time="2021-09-22T09:25:29-04:00" level=debug msg="RunPodSandboxRequest: &RunPodSandboxRequest{Config:&PodSandboxConfig{Metadata:&PodSandboxMetadata{Name:nanoserver-sandbox,Uid:hdishd83djaidwnduwk28bcsb,Namespace:default,Attempt:0,},Hostname:,LogDirectory:,DnsConfig:nil,PortMappings:[]*PortMapping{},Labels:map[string]string{},Annotations:map[string]string{},Linux:&LinuxPodSandboxConfig{CgroupParent:,SecurityContext:nil,Sysctls:map[string]string{},},},RuntimeHandler:,}"
time="2021-09-22T09:25:29-04:00" level=debug msg="RunPodSandboxResponse: nil"
time="2021-09-22T09:25:29-04:00" level=fatal msg="run pod sandbox: rpc error: code = Unknown desc = failed to setup network for sandbox \"e4cc6fc22dbdf8ccde0035239873cb9f31b074fca4650acc545a8af5a51d814c\": error creating endpoint hcnCreateEndpoint failed in Win32: IP address is either invalid or not part of any configured subnet(s). (0x803b001e) {\"Success\":false,\"Error\":\"IP address is either invalid or not part of any configured subnet(s). \",\"ErrorCode\":2151350302} : endpoint config &{ e4cc6fc22dbdf8ccde0035239873cb9f31b074fca4650acc545a8af5a51d814c_nat 11d59574-13be-4a14-b3e8-11cc0d5a7805  [] [{ 0}] { [] [] []} [{ 0}]  0 {2 0}}"
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There is a GitHub Issue that hints to a problem with the pod network workflow on Windows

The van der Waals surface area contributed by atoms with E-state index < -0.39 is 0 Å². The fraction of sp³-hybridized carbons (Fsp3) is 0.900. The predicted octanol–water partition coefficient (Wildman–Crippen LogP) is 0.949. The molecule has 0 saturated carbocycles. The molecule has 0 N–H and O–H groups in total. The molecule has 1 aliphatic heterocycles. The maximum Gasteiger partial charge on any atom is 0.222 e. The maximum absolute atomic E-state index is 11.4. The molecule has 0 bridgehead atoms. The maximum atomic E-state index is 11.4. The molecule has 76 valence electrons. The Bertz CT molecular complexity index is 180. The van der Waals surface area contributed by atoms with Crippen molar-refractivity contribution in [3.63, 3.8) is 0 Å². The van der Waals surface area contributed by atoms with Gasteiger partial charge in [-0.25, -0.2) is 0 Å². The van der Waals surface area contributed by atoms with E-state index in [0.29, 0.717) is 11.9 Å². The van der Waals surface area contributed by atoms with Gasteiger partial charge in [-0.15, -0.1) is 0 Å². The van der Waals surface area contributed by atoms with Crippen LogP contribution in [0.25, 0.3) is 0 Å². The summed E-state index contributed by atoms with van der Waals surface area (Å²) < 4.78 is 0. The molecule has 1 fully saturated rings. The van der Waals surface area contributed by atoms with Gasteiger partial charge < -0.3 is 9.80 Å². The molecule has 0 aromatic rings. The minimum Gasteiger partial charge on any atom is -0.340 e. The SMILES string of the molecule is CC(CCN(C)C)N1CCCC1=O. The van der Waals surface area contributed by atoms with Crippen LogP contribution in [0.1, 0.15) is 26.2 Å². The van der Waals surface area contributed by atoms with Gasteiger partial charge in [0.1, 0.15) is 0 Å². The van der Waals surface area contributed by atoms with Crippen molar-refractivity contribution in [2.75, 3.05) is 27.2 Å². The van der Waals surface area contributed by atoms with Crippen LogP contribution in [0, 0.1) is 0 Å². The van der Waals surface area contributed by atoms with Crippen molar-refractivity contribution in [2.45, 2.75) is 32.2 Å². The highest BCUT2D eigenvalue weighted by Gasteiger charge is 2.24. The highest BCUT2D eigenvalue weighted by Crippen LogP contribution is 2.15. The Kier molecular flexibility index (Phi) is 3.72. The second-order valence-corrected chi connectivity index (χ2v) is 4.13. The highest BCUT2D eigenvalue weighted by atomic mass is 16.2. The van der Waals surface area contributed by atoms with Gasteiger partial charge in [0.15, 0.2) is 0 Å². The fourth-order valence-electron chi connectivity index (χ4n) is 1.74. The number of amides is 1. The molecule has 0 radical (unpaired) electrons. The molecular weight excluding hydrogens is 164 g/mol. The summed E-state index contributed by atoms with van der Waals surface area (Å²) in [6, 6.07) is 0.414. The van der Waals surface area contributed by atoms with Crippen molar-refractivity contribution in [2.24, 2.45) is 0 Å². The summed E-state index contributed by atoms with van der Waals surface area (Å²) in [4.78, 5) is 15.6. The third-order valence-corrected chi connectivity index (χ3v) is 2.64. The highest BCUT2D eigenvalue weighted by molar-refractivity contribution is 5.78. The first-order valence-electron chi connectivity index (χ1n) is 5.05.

There is a good possibility this issue will remain for a while. It has been around for the better part of a year. If one is running Linux containers, there is a great substitute in minikube. It is easy to setup, well documented, maintained, and simulates a production environment. It appears Windows images will still need to run on Docker. Please leave a comment below if you are able to find a workaround.

Relevant Links

GitHub Issue: Windows CNI plugin has no chance to create and configure container VNIC
James Sturtevant's Windows Containers on Windows 10 without Docker using Containerd
PowerShell Execution Policies
crictl README has pod.json samples

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Top comments (1)

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Chris Thompson

As a n00b who is late to the, I'm looking to skip over Docker as much as possible get straight to containerd. I came across your post and just wanted to say thanks and it's bookmarked.